This morning I rushed out of the house. My son, who was characteristically unpredictable on the first day back from his dad’s, was beginning to storm. We were on a precipice. My hands were ridiculously full. My daughter was setting down her water bottle and homework folder instead of picking them up. We were unusually on time, but the “Out-the-door-train” had started, and dangit, I’d be darned if it was going to derail.
A few minutes later, safely in the car, meltdown averted and armful of stuff safely deposited, my cell phone pinged.
“Have a wonderful day at work.”
Crap. It was my fiancé. In the bustle and the “hurry ups” and the “don’t forgets” and the “did you bring your…” I’d forgotten all about him.
“I didn’t say goodbye. I’m sorry.”
“It’s okay,” he said.
“No. It’s not.”
And there, in a four minute text message session (using voice text of course, because, driving) – I saw the struggle of the blended family, of the working mom, and of the single parent.
Is there room for me?
As an executive myself, I pack my days full of meetings and tasks and even the occasional workout. Then there’s meal planning and kids’ extra-curricular activities and helping with homework and remembering to have them read and oh-yeah-how-about-some-snuggles.
Then there’s a partner and intimacy-building and budget discussions and house maintenance.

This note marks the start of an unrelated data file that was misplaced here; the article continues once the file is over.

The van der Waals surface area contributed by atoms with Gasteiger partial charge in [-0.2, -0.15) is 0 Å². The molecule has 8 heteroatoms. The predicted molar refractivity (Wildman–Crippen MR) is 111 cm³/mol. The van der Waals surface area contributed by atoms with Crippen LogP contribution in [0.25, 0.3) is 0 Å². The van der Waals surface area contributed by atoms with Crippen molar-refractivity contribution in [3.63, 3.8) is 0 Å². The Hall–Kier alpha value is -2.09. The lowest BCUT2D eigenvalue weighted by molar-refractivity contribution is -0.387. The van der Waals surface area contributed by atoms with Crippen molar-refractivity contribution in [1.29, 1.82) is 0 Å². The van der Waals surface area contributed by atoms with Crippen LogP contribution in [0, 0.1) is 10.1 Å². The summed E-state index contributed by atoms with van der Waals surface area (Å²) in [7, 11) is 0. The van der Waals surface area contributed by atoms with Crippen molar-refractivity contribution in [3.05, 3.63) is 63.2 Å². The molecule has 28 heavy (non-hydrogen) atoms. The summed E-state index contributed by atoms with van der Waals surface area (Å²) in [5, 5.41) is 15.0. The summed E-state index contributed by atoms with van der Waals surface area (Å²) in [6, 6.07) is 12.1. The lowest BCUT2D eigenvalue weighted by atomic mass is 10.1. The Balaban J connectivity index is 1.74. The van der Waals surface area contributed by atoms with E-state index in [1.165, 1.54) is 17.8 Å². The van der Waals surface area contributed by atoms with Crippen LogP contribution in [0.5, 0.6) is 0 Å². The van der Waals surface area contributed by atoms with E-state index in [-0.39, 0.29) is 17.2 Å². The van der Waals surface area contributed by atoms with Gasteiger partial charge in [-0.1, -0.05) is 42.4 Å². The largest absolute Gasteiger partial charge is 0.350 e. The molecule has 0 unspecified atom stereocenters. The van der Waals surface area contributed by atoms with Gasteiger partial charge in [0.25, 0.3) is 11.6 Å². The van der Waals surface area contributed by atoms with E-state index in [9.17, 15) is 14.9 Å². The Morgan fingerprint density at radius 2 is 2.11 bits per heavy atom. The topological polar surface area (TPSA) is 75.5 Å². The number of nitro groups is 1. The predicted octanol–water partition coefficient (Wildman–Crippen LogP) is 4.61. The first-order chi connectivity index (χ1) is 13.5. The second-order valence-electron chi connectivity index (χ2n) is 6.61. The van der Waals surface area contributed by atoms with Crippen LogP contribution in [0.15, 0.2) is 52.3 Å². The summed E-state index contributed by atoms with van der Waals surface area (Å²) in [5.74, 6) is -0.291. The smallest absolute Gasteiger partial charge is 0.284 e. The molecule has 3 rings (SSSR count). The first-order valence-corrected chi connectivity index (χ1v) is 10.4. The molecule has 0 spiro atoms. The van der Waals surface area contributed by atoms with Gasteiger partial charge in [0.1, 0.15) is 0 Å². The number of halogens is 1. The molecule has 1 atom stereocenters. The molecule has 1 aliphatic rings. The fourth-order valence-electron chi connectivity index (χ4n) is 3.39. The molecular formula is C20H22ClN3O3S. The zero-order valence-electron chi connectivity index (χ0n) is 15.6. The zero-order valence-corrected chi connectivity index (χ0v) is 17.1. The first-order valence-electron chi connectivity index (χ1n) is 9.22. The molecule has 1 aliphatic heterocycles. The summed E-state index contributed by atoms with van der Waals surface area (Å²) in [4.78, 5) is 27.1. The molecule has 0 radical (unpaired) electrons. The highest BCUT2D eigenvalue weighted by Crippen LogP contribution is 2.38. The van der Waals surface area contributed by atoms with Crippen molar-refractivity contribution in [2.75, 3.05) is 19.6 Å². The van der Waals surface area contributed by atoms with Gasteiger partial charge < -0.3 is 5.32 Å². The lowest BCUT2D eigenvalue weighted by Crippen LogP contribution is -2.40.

And there’s laundry. There’s always laundry.
So it’s not so unusual that in that cacophony of all this activity, someone gets lost.
For me, it’s too often my fiancé. He’s 45, after all, and can make his own breakfast. He puts himself to bed and can even cook without burning the house down. But that doesn’t mean he doesn’t need a little bit of me.
For the single moms, and I know this first hand, it’s her. I mean, with a kid or three climbing up your leg and the macaroni and cheese burning and the dog needing to be walked or fed or taken to the vet, and the boss on the phone and the electric bill overdue – there’s no room for her.
In blended families, I fear it can be anyone. It can be my daughter when my son is acting up; my son when my daughter is deep into her gymnastics routine for the fifth, “watch me!” It’s me when I haven’t yet sat down for dinner, and it’s getting cold but everyone keeps needing something.
What’s the Answer?
The struggle is finding room for everyone to be themselves, to have their identities, to be valued and respected, to be them — and to have their needs met while still meeting the needs of the family unit.
Impossible? I hope not.
The magical and elusive solution here is to build a life where everyone fits. I admit, I haven’t solved the equation for my family — yet. But it’s my hope that with mindfulness, awareness and the discipline to keep it in the front of my mind, we will find it. It won’t be 100%. Once in awhile, someone is going to have to put their hand up and say, “Hey, is there room for me?” But I hope that for us, and for you, simply acknowledging that life has a way of squeezing us out will remind us that maybe it’s time to slow down, cut back, take a breather, give a kiss goodbye.
When I leave for work tomorrow, I know I will.